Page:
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Marriage can be hard enough without one spouse hiding money from the other.

When financial infidelity occurs in the form of “hidden cash,” a marriage or a live-forever relationship can easily be ended.

The truth is About 30% of American couples suffer from financial infidelity. Other evidence shows that more than 75% of couples describe the hidden money situation as negative and common 10% of these scenarios end in divorce.

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US judge orders Norwegian Cruise Line to pay $110m for use of Cuba port By Reuters

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© Reuters. Norwegian American Airlines cruise ship Marina arrives in Havana Bay, Cuba on March 9, 2017. REUTERS/Alexander Meneghini/File/File Photo

Written by Brian Ellsworth

MIAMI (Reuters) – Norwegian Shipping Line (NYSE) has to pay $110 million in compensation for the use of a port confiscated by the Cuban government in 1960, a US judge said Friday, marking a significant milestone for Cuban Americans. Who are seeking reparations for the Cold War era. Assets confiscation.

The decision by US District Judge Beth Bloom in Miami follows her decision in March that use of the Havana Cruise Terminal constituted smuggling of forfeited property belonging to the plaintiff, Delaware-registered Havana Docks Corp.

The decision read: “The judgment is made in favor of Plaintiff Havana Docks Corporation and against Norwegian Cruise Line Holdings, Ltd.”

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“The plaintiff was awarded $109,848,747.87 in damages,” it says, adding that the Norwegian must also pay an additional $3 million in legal fees and costs.

Norwegian Cruise Line did not immediately respond to a request for comment.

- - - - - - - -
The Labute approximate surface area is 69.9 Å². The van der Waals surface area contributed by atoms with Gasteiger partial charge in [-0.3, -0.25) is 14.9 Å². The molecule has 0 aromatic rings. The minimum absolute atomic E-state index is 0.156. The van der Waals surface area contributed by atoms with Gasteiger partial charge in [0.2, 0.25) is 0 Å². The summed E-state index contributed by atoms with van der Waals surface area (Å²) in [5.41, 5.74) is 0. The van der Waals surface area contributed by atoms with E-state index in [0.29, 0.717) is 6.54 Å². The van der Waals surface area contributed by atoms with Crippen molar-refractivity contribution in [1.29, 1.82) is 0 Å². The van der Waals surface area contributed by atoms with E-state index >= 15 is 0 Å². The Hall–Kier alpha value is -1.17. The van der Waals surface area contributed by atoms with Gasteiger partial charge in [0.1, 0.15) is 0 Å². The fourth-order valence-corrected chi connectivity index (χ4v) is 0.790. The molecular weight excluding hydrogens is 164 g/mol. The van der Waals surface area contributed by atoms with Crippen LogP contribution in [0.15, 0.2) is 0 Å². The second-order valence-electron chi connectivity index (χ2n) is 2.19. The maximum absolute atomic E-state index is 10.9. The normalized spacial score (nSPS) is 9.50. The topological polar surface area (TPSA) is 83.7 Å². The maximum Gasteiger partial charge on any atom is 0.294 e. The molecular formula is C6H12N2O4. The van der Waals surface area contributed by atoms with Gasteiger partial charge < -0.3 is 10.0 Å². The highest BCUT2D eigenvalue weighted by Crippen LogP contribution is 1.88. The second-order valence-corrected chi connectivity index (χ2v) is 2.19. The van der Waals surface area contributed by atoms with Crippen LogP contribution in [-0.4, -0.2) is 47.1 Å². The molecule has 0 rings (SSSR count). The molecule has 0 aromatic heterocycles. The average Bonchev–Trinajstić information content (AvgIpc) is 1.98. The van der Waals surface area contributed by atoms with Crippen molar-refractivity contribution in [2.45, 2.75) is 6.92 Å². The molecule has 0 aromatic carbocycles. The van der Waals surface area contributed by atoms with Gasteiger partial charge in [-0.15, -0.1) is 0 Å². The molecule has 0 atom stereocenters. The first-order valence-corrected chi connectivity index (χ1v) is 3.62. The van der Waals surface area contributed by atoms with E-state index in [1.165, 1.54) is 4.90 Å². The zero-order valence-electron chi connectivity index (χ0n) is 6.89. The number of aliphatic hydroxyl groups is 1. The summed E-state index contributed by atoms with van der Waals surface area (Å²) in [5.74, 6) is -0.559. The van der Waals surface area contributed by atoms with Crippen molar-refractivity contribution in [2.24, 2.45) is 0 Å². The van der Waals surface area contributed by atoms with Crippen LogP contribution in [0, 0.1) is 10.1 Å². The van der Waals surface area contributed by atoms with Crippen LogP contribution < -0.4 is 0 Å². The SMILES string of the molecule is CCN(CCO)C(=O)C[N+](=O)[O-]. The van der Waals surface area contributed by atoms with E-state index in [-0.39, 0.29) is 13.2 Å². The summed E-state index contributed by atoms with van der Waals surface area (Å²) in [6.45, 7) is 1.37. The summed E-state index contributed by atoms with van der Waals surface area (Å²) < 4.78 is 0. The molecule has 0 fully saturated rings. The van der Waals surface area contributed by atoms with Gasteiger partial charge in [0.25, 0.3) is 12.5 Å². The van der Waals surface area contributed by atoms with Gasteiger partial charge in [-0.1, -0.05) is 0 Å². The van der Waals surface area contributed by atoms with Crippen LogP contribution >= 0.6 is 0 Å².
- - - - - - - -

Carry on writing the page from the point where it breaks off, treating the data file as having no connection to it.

Cuban President Miguel Diaz-Canel has sharply criticized the Helms-Burton Act, calling it an extraterritorial violation of international law.

Havana Docks also sued Carnival Cruise Lines (NYSE: ), Royal Caribbean (NYSE:) and MSC under the Helms-Burton Act, which allows US citizens to sue over the use of property seized in Cuba after 1959.

The ruling could fuel more lawsuits by Cuban exiles pursuing claims, worth $2 billion, according to one estimate, over asset seizures under late Cuban leader Fidel Castro.

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It may also serve as a reminder to multinational companies of the complexities that can come with doing business in Cuba.

In 2016, US cruise ships began traveling to Cuba for the first time in decades after a détente negotiated by former President Barack Obama eased some provisions of a Cold War US embargo.

But the Trump administration in 2019 ordered a halt to all such cruises amid efforts to pressure Cuba over its support for Venezuelan President Nicolas Maduro, Washington’s ideological foe.

The Trump administration has also allowed US citizens to sue third parties for using property seized by Cuban authorities, a provision of the Helms-Burton Act that every previous president has waived since the law was passed in 1996.

Havana Docs says Cuba, which has been under a US trade embargo for decades, has never compensated it for taking the drug.

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The four cruise lines sued in 2019 in the US District Court for the Southern District of Florida. Bloom in March held the companies liable for damages under the Helms-Burton Act, also known as the Libertad Act.

According to the US-Cuban Economic and Trade Council, a nonprofit organization that provides information on relations between the two countries, 5,913 validated claims related to property seized in Cuba represent an estimated liability of nearly $2 billion.

Forty-four lawsuits have been filed under Title III of the Helms-Burton Act, the organization says.

“For the current plaintiffs of Cuban descent, (the decision) will give them a moment of relief,” said John Cavulich, the group’s president. “It will give them a moment to say ‘You can run but you can’t hide,’” Cavulich said.

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Is a Royal Caribbean or Carnival beverage package worth it?

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An all-inclusive beverage package that gives you access to beer, wine, liquor, bottled water, soda, specialty coffee, and even shakes/juices may cost more than your cruise fare.

This is especially true right now when many cruise cabins are being sold at discounted prices while the drinks package prices have gone up.

Deciding whether to purchase a drink package is a challenge because you have to estimate whether you will be drinking enough to cover the cost. Or, more importantly, whether you’d spend more if you decided not to purchase a drink package.